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ESAblawg is an educational effort by Keith W. Rizzardi. Correspondence with this site does not create a lawyer-client relationship. Photos or links may be copyrighted (but used with permission, or as fair use). ESA blawg is published with a Creative Commons License.

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florida gators... never threatened!

If you ain't a Gator, you should be! Alligators (and endangered crocs) are important indicator species atop their food chains, with sensitivity to pollution and pesticides akin to humans. See ESA blawg. Gator blood could be our pharmaceutical future, too. See ESA musing.

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Follow the truth.

"This institution will be based on the illimitable freedom of the human mind. For here we are not afraid to follow truth wherever it may lead, nor to tolerate any error so long as reason is left free to combat it." -- Thomas Jefferson to William Roscoe, December 27, 1820.

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Thanks, Kevin.

KEVIN S. PETTITT helped found this blawg. A D.C.-based IT consultant specializing in Lotus Notes & Domino, he also maintains Lotus Guru blog.

In Right whale case, D.C. Circuit finds the District Court wrong, and Coast Guard ESA dispute coming soon

07/20/2008

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Defenders of Wildlife v. Gutierrez, No. 07-5278 (July 18, 2008)

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Photo of dead Right whale, towed by U.S. Coast Guard, from Coast Guard News.com Right whales are mostly black in color, generally grow up to 45–55 feet in length, and can weigh up to 70 tons. Proposed Endangered Status for North Atlantic Right Whales, 71 Fed. Reg. 77,704, 77,705 (Dec. 27, 2006) (“Proposed Endangered Status”). Right whales are so named because, historically, they were considered the “right” (correct) whale to hunt due to their close proximity to coastlines, their relatively slow speed, the prized oils they contain, and the large volume of blubber that gives them a tendency to float when dead. Relatively recent population estimates show around 300 remaining right whales. Proposed Endangered Status, 71 Fed. Reg. at 77,705. Ship strikes are “the greatest source of known deaths” of right whales. Proposed Rule, 71 Fed. Reg. at 36,300.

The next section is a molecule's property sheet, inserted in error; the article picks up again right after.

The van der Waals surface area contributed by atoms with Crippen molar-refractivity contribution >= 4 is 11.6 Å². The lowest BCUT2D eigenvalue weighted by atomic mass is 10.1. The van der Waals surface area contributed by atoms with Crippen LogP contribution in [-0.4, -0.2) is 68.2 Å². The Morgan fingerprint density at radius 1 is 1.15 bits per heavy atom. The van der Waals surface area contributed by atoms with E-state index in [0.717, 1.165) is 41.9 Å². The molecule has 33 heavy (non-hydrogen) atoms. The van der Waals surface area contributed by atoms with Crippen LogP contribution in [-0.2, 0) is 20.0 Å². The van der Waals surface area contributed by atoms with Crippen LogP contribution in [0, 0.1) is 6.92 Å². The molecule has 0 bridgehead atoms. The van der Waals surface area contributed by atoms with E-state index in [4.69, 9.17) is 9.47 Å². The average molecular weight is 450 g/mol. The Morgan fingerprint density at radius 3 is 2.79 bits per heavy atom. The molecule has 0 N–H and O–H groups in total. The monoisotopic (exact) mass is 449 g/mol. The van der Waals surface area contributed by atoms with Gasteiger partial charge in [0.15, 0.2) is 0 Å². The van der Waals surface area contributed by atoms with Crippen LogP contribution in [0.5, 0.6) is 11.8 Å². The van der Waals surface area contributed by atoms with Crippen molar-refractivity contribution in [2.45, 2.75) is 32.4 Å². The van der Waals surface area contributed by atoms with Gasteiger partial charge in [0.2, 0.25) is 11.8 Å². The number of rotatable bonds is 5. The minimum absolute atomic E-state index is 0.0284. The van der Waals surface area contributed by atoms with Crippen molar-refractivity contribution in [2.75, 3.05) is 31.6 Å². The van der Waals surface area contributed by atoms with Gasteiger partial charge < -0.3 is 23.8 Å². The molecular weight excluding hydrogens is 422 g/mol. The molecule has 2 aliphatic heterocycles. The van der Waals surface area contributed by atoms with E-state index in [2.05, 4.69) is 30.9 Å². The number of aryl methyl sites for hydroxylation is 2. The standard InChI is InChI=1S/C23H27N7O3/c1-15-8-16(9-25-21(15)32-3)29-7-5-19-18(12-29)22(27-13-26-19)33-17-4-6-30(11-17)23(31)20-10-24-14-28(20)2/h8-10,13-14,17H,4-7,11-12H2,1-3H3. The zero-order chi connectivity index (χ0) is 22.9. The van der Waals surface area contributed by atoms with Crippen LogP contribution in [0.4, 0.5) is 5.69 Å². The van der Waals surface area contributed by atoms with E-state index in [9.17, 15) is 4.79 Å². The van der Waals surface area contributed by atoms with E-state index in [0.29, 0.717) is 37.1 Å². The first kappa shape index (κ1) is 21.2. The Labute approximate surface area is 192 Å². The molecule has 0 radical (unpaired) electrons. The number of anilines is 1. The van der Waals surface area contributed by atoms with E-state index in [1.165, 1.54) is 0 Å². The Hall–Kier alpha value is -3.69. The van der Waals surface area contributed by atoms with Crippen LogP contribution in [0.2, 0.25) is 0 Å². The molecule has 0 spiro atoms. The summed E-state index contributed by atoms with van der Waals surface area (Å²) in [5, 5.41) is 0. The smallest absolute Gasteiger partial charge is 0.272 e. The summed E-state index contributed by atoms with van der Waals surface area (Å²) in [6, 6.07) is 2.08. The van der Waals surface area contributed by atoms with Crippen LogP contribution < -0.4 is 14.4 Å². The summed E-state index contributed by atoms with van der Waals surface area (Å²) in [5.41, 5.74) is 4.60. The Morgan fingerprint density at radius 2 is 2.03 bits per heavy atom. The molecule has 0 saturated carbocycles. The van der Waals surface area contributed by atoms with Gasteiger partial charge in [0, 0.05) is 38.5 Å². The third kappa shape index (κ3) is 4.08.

SUMMARY (from Court opinion): This case concerns the North Atlantic right whale (Eubalaena glacialis) (“right whale”) and the role of National Marine Fisheries Service (“NMFS”) and the Coast Guard in the federal government’s efforts to protect the species from extinction. Appellants, composed of several environmental groups and one whale researcher, challenged NMFS’s denial of a petition for emergency rulemaking and the Coast Guard’s failure to consider the impact of some of its actions on the right whale. The district court granted summary judgment to the agencies. We affirm the district court’s grant of summary judgment to the agencies on the challenge to the petition denial but reverse its summary judgment order relating to the Coast Guard’s actions.

D.C. Circuit defers to FWS on hybrid westslope cutthroat trout analysis, clarifies supplementation of administrative record

07/09/2008

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American Wildlands v. Kempthorne, No. 07-5179 (D.C. Cir. July 8, 2008)